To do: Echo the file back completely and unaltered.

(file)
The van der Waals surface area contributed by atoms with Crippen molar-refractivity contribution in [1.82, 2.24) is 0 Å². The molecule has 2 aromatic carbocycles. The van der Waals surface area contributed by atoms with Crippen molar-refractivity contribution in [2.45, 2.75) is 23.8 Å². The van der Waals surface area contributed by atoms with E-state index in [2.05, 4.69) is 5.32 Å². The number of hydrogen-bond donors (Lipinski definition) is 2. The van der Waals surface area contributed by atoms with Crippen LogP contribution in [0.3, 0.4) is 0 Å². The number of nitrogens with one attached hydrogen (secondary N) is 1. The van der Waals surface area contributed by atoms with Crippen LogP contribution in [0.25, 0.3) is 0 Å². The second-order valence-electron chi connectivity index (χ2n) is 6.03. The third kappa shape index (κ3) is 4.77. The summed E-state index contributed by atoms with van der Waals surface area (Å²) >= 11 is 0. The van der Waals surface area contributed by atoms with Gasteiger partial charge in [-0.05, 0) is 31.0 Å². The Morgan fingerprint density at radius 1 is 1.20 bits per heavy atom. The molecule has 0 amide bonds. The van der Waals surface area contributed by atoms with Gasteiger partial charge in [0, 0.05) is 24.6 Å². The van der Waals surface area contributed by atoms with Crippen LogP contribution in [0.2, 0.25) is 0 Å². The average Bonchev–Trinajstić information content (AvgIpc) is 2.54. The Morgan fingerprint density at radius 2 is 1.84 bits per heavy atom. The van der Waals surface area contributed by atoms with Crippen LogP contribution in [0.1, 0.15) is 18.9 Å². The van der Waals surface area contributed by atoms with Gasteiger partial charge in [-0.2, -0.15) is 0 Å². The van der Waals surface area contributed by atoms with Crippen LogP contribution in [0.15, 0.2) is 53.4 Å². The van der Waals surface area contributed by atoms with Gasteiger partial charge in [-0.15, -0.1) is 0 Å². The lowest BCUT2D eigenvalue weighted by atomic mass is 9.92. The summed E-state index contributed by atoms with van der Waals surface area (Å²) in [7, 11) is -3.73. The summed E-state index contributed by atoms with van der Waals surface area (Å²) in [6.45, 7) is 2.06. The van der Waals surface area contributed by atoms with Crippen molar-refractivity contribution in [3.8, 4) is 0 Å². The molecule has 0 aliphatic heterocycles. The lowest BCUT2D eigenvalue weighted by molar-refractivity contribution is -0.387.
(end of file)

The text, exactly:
The van der Waals surface area contributed by atoms with Crippen molar-refractivity contribution in [1.82, 2.24) is 0 Å². The molecule has 2 aromatic carbocycles. The van der Waals surface area contributed by atoms with Crippen molar-refractivity contribution in [2.45, 2.75) is 23.8 Å². The van der Waals surface area contributed by atoms with E-state index in [2.05, 4.69) is 5.32 Å². The number of hydrogen-bond donors (Lipinski definition) is 2. The van der Waals surface area contributed by atoms with Crippen LogP contribution in [0.3, 0.4) is 0 Å². The number of nitrogens with one attached hydrogen (secondary N) is 1. The van der Waals surface area contributed by atoms with Crippen LogP contribution in [0.25, 0.3) is 0 Å². The second-order valence-electron chi connectivity index (χ2n) is 6.03. The third kappa shape index (κ3) is 4.77. The summed E-state index contributed by atoms with van der Waals surface area (Å²) >= 11 is 0. The van der Waals surface area contributed by atoms with Gasteiger partial charge in [-0.05, 0) is 31.0 Å². The Morgan fingerprint density at radius 1 is 1.20 bits per heavy atom. The molecule has 0 amide bonds. The van der Waals surface area contributed by atoms with Gasteiger partial charge in [0, 0.05) is 24.6 Å². The van der Waals surface area contributed by atoms with Crippen LogP contribution in [0.2, 0.25) is 0 Å². The average Bonchev–Trinajstić information content (AvgIpc) is 2.54. The Morgan fingerprint density at radius 2 is 1.84 bits per heavy atom. The van der Waals surface area contributed by atoms with Crippen LogP contribution in [0.1, 0.15) is 18.9 Å². The van der Waals surface area contributed by atoms with Gasteiger partial charge in [-0.2, -0.15) is 0 Å². The van der Waals surface area contributed by atoms with Crippen LogP contribution in [0.15, 0.2) is 53.4 Å². The van der Waals surface area contributed by atoms with Gasteiger partial charge in [-0.15, -0.1) is 0 Å². The lowest BCUT2D eigenvalue weighted by atomic mass is 9.92. The summed E-state index contributed by atoms with van der Waals surface area (Å²) in [7, 11) is -3.73. The summed E-state index contributed by atoms with van der Waals surface area (Å²) in [6.45, 7) is 2.06. The van der Waals surface area contributed by atoms with Crippen molar-refractivity contribution in [3.8, 4) is 0 Å². The molecule has 0 aliphatic heterocycles. The lowest BCUT2D eigenvalue weighted by molar-refractivity contribution is -0.387.